I examined the PCAPs provided by Plaintiff and compared them with the video files provided by Plaintiff. When I looked at them, for example, the PCAP file for file hash No. 91 D22A6F66495928D68FE6EFE63FC676FD6AC763_1606 (file name 188.8.131.52_91 D22A6F66495928D68FE6EFE63FC676FD6AC763_1606.pcap), determined that the size of the allegedly downloaded bits recorded in that PCAP amounted to only 67KB, which is substantially smaller than the size of the full video, which was 441.2MB. The size of the video for that file is about 6500 times larger, than the size of the PCAP (file name “X-Art- Hot Orgasm- Scarlet [1080p].mp4” which was compressed with a file name 91 D22A6F66495928D68FE6EFE63FC676FD6AC763. tar).
If the entire video file had been downloaded and captured, the size of the PCAP would have been at least slightly larger than the video file because it would contain the same data.
Yet the most incriminatory is the suggestion that the German PCAP artists doctored their evidence:
The data in the PCAPs presented appears “filtered.” In other words, the data does not appear to be complete. For example, the PCAPs completely lack any UDP (User Datagram Protocol) data. The BitTorrent client that was allegedly used by the downloader is Transmission, version 2.42. Transmission began implementing UDP support in version 2.3. Transmission 2.42 definitely has UDP available; therefore, it should have shown up in the PCAP. The complete absence of UDP traffic in the PCAP log leads me to believe that some of the evidence has been deleted or removed.
The fact that the data was filtered makes it appear that Plaintiff may be hiding something. If Plaintiff had supplied complete data, I would have been able to determine whether, for example, Plaintiff’s investigator had “seeded” the files. Therefore, the lack of data makes it inconclusive, yet possible, that Plaintiff seeded the files. It also makes the integrity of the files questionable.
Other inconsistences stressed by Tom Parker were:
I examined the “reports” Plaintiff served along with the PCAP files. The reports says they were created by Patrick Paige. I noticed differences between the reports and the data in the PCAPs. The report for file hash, 91 D22A6F66495928D68FE6EFE63FC676FD6AC763, for example, contains only 61 entries, whereas the PCAP contains 181 entries. Likewise, the other reports also failed to completely match the corresponding PCAP. Therefore, the reports are incomplete.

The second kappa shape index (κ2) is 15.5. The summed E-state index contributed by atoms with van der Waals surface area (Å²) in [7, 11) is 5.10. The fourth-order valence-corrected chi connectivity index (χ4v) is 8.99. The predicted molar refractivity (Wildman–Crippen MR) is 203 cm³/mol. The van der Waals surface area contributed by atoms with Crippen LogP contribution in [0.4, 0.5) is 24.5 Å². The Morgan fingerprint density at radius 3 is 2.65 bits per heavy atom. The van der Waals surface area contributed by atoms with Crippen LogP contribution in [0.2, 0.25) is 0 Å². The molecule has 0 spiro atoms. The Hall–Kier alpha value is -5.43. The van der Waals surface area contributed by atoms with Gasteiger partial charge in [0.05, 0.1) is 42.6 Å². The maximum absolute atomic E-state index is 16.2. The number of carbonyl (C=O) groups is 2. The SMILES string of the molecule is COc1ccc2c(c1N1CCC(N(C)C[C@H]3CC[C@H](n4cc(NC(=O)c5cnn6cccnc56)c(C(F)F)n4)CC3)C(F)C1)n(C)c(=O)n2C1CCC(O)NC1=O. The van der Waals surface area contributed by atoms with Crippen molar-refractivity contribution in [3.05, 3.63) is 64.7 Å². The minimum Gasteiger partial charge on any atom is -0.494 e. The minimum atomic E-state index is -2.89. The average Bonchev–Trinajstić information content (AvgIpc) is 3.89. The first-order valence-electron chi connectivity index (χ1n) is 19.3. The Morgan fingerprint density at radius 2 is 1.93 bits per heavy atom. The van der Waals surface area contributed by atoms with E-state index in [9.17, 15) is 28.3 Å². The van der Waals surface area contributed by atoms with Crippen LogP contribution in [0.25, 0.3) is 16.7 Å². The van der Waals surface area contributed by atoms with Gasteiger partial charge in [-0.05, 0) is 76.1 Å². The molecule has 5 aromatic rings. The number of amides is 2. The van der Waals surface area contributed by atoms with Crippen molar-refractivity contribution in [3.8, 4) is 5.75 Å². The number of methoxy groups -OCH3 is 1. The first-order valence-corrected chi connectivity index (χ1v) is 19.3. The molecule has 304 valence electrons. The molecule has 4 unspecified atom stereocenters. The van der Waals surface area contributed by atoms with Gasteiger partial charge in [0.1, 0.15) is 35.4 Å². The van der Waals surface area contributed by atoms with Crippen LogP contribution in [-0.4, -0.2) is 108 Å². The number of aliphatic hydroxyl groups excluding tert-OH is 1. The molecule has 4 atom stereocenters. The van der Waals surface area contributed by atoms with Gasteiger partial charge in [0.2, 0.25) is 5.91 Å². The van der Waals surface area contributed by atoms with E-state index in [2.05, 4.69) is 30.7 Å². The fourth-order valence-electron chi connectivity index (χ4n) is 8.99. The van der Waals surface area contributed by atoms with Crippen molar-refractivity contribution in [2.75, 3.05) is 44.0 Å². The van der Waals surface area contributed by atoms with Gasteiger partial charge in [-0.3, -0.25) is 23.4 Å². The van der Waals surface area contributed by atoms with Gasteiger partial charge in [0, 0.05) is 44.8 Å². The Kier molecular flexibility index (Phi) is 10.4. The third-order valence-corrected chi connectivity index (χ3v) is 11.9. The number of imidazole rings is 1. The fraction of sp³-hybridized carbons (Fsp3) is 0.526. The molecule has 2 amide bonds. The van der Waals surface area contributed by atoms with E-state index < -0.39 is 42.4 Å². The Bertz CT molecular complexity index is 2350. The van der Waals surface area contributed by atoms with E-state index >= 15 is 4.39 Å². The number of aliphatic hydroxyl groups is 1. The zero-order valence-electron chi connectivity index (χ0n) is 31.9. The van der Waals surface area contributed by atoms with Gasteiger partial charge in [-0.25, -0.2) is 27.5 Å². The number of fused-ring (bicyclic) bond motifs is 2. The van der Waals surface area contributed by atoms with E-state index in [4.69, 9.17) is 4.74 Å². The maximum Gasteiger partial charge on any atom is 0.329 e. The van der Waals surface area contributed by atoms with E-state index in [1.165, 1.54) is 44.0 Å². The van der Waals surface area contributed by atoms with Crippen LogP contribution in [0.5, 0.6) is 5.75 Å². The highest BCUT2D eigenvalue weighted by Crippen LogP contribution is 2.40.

Along with the PCAPs, I examined the “MySQL” PDF attached as Exhibit “A” to Michael Patzer’s declaration (Page 4 at ¶ 21 ). However, it too appears to be incomplete, as well as misleading. The MySQL report contains time stamps that do not exist in the PCAP. For example, for file hash number 91 D22A6F66495928D68FE6EFE63FC676FD6AC763, the MySQL includes only six time stamps […]; only one of these matches to an entry in the corresponding PCAP […]
Alright, I’m not going to copy and paste the entire report: it discusses more problems with the plaintiff’s cockamamie evidence.
Even if only some of the accusations turn out to be true (and to my view, the inconsistences presented are hard to explain away), this report will leave a scar on the shakedown beast’s body. I predict that Lipscomb will scramble all his fallacious sophistry to discredit both the report and the report’s author. Will he succeed in it? I don’t’ know: in the short run — maybe, but eventually the house of cards built from bogus evidence and predatory litigation tactics will collapse.
The rebuttal deadline is October 28. I’m eager to see Malibu’s argument and definitely will post an update.
¹ Not that it is something new: a year ago the defendant in Elf-Man v Lamberson won $100K in attorney fees largely because he proved that German evidence is grossly insufficient.